Replenished Ethnicity: Mexican Americans, Immigration, and Identity

Replenished Ethnicity: Mexican Americans, Immigration, and Identity

Replenished Ethnicity: Mexican Americans, Immigration, and Identity

Replenished Ethnicity: Mexican Americans, Immigration, and Identity

Synopsis

Unlike the wave of immigration that came through Ellis Island and then subsided, immigration to the United States from Mexico has been virtually uninterrupted for one hundred years. In this vividly detailed book, Tomás R. Jiménez takes us into the lives of later-generation descendents of Mexican immigrants, asking for the first time how this constant influx of immigrants from their ethnic homeland has shaped their assimilation. His nuanced investigation of this complex and little-studied phenomenon finds that continuous immigration has resulted in a vibrant ethnicity that later-generation Mexican Americans describe as both costly and beneficial. Replenished Ethnicity sheds new light on America's largest ethnic group, making it must reading for anyone interested in how immigration is changing the United States.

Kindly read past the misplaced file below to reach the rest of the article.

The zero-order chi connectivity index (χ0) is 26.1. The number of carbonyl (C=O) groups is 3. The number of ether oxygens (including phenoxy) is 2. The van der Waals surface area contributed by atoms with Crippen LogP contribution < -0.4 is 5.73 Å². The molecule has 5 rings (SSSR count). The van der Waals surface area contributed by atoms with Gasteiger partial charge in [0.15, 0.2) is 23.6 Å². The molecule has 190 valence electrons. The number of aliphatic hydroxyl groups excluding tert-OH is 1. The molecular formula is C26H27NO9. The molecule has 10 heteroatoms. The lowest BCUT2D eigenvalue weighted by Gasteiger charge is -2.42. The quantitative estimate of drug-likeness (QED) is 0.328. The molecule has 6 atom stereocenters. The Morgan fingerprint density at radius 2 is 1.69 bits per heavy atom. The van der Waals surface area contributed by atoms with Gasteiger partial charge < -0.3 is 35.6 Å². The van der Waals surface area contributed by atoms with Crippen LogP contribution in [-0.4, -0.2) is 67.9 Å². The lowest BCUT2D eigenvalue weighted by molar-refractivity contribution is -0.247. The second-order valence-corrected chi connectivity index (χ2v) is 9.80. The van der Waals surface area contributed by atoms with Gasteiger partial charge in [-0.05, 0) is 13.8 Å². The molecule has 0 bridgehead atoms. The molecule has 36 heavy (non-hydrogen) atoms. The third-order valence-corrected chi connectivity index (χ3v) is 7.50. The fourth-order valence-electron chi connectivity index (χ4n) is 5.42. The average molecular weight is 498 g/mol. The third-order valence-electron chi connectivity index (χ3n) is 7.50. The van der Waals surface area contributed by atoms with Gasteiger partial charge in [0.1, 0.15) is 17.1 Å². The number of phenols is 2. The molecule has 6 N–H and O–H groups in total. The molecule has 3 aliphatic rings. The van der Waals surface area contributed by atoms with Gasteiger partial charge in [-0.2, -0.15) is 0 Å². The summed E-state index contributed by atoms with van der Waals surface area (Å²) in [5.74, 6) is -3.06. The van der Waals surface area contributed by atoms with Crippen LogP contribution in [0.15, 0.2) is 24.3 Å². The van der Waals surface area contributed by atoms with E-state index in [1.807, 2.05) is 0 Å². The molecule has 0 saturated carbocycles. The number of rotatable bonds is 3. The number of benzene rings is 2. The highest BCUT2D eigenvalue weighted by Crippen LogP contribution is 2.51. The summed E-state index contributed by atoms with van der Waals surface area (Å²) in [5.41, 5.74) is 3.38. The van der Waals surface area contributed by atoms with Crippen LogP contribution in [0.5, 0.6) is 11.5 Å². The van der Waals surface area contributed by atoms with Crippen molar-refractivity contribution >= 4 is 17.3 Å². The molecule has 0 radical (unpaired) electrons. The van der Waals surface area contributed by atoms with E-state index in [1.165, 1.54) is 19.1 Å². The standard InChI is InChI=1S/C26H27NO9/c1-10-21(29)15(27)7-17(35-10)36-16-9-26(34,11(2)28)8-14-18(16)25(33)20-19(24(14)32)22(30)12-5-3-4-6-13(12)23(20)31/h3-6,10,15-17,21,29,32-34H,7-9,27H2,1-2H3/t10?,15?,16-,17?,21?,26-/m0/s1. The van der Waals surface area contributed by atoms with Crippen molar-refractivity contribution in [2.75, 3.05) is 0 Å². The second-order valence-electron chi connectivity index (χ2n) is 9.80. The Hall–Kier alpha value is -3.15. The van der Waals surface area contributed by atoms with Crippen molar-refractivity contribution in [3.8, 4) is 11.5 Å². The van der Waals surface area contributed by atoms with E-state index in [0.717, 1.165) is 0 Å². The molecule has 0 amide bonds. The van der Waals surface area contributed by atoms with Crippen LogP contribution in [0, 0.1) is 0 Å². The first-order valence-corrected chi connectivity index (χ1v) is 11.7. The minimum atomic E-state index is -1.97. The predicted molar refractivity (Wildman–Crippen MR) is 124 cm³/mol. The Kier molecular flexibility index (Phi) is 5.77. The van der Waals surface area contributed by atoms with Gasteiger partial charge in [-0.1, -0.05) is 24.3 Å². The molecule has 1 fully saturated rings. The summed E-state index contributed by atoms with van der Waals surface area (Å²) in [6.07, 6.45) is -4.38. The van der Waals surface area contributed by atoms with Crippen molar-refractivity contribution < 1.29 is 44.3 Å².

Excerpt

My experiences as a fourth grader in Santa Clara, California, mark my own introduction to the topic of this book. I sat at a table with my best friend, Tony, and another good friend, Celena. One fall morning, a new student, Isidro, joined us. He had dark skin, straight brown hair, brown eyes, and a slight frame. Isidro was painfully shy and spoke just enough English to tell us that he was from Mexico, but he did not say much more than that. Our teacher might have thought that Isidro would be particularly comfortable at our table, since Tony, Celena, and I all came from Mexican ancestry. Tony’s father was a Mexican immigrant from Acapulco, Celena’s great-grandparents came from central Mexico, and my father came to the United States from the Mexican state of Jalisco at a very young age. I recall the three of us—Mexican Americans—staring at one another, not knowing quite how to respond to Isidro. Sure, we were of Mexican descent, but we were born in the United States, came from middle-class homes, and spoke English as our native and only language, all of which made it difficult for us to relate to him. We nonetheless did . . .

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